add to wish list | library

18 of 18 recommend this,
would you recommend it?

yes | no

Support this site by purchasing from these vendors using the links provided below. As an Amazon Associate earns from qualifying purchases.

Reviews: Francisco Javier: The Route to the Orient - Savall

read discussion

Reviews: 1

Review by beardawgs January 21, 2008 (14 of 15 found this review helpful)
Performance:   Sonics:  
Jordi Savall has got his winning formula well established by now. What he calls in his introduction as CD/Books are inspired collections of historical essays and musical excerpts, this time following life and travels of Francisco Xavier, Jesuit priest spreading Christianity to Far East. After success with music from Don Quixote Don Quijote de la Mancha - Savallanony and discovery of the new world in Christophorus Columbus Christophorus Columbus: Les Paradis Perdus - Savall The Route to the Orient is the most musically diverse similar issue from this source, boldly venturing into world music waters. Not a big surprise to those who follow Allia Vox label closely, but this time he pushed his own boundaries even further and with some amazing results.

The book first – Savall’s musical inspiration is inseparable from the much wider socio-historical background and rightly so. And if the music presented is an ‘educated guess’ research into the circumstances surrounding Francisco Xavier, analysis of his life and travels are extensive and comprehensive. The story begins with the birth of Protestantism, as wide as publishing of works by Erasmus and More, over Luther’s 95 Theses, Counter-Reformation and the Trent Council. Focusing then on the creation of the Jesuit Order and of course, Xavier’s travels to India and Japan and his death on a desolate island off the coast of China. It would take too much space and time on here analysing all what is written on those subjects, suffice to say that everything you need to know is explained and presented in unpretentious manner and simple language.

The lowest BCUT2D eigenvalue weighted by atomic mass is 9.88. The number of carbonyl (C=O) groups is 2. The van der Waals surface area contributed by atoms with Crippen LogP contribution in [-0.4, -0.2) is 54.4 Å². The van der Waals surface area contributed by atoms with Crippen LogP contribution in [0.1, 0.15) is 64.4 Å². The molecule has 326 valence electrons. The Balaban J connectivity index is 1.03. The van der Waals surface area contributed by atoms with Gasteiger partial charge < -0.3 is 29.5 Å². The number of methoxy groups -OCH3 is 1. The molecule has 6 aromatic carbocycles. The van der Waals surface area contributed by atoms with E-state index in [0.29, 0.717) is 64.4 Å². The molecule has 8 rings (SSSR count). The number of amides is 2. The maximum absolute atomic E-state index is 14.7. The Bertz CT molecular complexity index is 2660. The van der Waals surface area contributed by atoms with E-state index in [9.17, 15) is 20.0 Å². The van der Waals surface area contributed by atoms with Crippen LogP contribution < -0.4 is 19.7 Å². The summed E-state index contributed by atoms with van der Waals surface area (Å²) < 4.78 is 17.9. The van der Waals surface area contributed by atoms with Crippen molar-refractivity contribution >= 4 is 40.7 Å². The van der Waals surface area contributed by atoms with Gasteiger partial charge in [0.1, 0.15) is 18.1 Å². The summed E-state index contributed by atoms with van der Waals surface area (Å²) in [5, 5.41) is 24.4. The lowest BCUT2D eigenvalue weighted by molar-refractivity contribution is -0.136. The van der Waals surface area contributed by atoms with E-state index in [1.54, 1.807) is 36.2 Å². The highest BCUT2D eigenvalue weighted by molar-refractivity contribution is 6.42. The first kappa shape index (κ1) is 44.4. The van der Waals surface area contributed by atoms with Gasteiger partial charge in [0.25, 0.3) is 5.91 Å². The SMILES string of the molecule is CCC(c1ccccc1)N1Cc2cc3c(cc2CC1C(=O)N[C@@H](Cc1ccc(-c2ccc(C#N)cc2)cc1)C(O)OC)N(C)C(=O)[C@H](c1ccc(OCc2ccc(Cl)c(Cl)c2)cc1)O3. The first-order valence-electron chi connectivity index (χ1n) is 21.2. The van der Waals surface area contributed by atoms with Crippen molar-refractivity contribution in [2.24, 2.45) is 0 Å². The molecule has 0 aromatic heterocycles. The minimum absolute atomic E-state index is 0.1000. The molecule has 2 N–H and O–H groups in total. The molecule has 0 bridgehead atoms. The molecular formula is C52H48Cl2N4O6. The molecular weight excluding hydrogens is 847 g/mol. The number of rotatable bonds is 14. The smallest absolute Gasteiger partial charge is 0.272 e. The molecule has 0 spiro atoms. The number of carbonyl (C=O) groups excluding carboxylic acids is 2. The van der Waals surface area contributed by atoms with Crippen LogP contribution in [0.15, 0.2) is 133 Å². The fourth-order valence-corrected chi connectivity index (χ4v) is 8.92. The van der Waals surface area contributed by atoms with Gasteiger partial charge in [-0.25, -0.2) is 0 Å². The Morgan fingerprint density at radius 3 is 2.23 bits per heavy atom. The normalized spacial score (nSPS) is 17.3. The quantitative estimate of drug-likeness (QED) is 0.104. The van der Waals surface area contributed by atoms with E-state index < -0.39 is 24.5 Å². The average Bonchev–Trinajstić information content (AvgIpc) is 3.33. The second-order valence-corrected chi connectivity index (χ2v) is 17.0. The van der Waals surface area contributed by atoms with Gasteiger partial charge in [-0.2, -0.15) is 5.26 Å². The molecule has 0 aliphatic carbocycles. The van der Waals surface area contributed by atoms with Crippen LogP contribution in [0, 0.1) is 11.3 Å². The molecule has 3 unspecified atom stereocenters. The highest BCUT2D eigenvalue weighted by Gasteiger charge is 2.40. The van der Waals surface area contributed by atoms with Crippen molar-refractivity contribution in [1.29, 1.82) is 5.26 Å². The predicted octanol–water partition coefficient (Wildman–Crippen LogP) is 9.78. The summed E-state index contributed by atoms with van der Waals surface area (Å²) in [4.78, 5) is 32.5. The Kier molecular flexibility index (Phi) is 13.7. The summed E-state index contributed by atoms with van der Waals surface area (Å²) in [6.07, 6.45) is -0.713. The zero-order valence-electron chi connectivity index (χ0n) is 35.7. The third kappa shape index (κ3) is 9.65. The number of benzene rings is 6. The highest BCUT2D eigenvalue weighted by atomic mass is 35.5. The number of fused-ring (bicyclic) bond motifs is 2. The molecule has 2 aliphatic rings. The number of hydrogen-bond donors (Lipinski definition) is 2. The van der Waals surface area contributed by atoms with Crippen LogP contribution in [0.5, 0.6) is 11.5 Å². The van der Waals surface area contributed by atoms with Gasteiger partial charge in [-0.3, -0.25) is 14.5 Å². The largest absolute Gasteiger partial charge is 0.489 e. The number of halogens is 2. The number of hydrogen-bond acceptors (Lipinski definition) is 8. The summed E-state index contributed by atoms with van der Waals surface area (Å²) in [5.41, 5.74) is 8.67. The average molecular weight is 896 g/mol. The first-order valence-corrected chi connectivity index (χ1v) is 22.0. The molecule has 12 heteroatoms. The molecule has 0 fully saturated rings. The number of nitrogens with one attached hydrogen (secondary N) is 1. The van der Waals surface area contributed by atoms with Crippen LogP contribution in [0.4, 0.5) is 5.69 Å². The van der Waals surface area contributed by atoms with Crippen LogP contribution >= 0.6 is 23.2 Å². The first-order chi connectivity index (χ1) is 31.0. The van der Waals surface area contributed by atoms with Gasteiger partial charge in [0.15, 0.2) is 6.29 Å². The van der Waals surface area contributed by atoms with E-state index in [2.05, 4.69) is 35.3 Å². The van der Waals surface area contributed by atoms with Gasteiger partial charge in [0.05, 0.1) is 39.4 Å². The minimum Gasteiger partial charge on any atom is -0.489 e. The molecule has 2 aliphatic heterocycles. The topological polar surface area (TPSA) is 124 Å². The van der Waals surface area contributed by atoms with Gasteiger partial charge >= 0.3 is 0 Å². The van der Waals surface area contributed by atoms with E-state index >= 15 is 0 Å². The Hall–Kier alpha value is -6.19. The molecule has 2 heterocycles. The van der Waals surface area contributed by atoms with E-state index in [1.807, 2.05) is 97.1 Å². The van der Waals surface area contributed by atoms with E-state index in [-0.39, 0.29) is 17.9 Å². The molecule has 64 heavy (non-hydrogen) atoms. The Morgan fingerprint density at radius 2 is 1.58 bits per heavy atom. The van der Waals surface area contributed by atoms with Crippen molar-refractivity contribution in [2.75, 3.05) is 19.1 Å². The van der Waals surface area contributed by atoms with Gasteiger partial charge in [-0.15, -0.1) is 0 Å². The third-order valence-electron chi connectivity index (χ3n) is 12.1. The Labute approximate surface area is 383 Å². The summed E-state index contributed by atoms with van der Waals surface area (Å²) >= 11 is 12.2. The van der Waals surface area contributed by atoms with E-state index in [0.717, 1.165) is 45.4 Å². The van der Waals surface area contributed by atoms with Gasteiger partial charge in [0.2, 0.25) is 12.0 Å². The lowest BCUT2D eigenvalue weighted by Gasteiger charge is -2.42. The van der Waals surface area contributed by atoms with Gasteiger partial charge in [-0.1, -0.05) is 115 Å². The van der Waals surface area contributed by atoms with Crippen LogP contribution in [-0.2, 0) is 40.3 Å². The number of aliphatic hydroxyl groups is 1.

Music presented is as diverse as its historical and cultural sources. The unifying force is Marian Hymn ‘O Gloriosa Domina’ heard first in its original Chant-like form, and as Xavier progresses towards Goa (Portuguese port at the time) as Indian Raga, finishing as long improvisation on Japanese traditional instruments. Even if they might not be original compositions, there is a certain historical accuracy of such approach – Jesuits were heavily relying on music in spreading the word of Christ, allowing local population to use their own musical traditions and models, incorporating western religious music they brought in with them. Needless to say, Savall’s musicians are first-rate, I’m not an expert on Indian tablas and sarods, but I was swept away with the energy, precision and rhythmic accuracy on display here. Traditional Japanese instrumentalists are equally exceptional, though Japanese inspired music is of a more dream-like, fluid quality.

Disc 1 starts with familiar central European 16th century musical idioms of the age of Humanism, with slight detours to Henry VIII England, after we reach Xavier’s studies in Paris. Each track is geographically in tune with the social milestone – be it publication of a book or birth / death of a featured protagonist. Things heat up when we move to Africa with some fine examples of traditional drumming and end up with exciting and hair rising Indian variation on ‘O Gloriosa Domina’. Disc 2 is mainly concentrated on traditional Japanese music, interrupted with choral Invitatorium by Cristobal de Morales dedicated here to the death of Pope Paul III. The quality of performance by Capella Reial de Catalunya is of equally exceptional standard, so in pure musical terms this collection is as good as it can be for a such varied compilation of styles.

The recording is crystal clear and colourful, every nuance of strange sounds perfectly preserved, with plethora of drums and plucked instruments recorded with such a presence, close your eyes and they are in your room with you. Plenty of reverb creates a natural space, big and church-like ones for the choral numbers, slightly more focused and closer for purely instrumental ones. All in all, in every different aspect of production, this release from Alia Vox is terrific, and even if you’re not so keen on world music it does open many doors into the lesser known, historically, socially and culturally.

Was this review helpful to you?  yes | no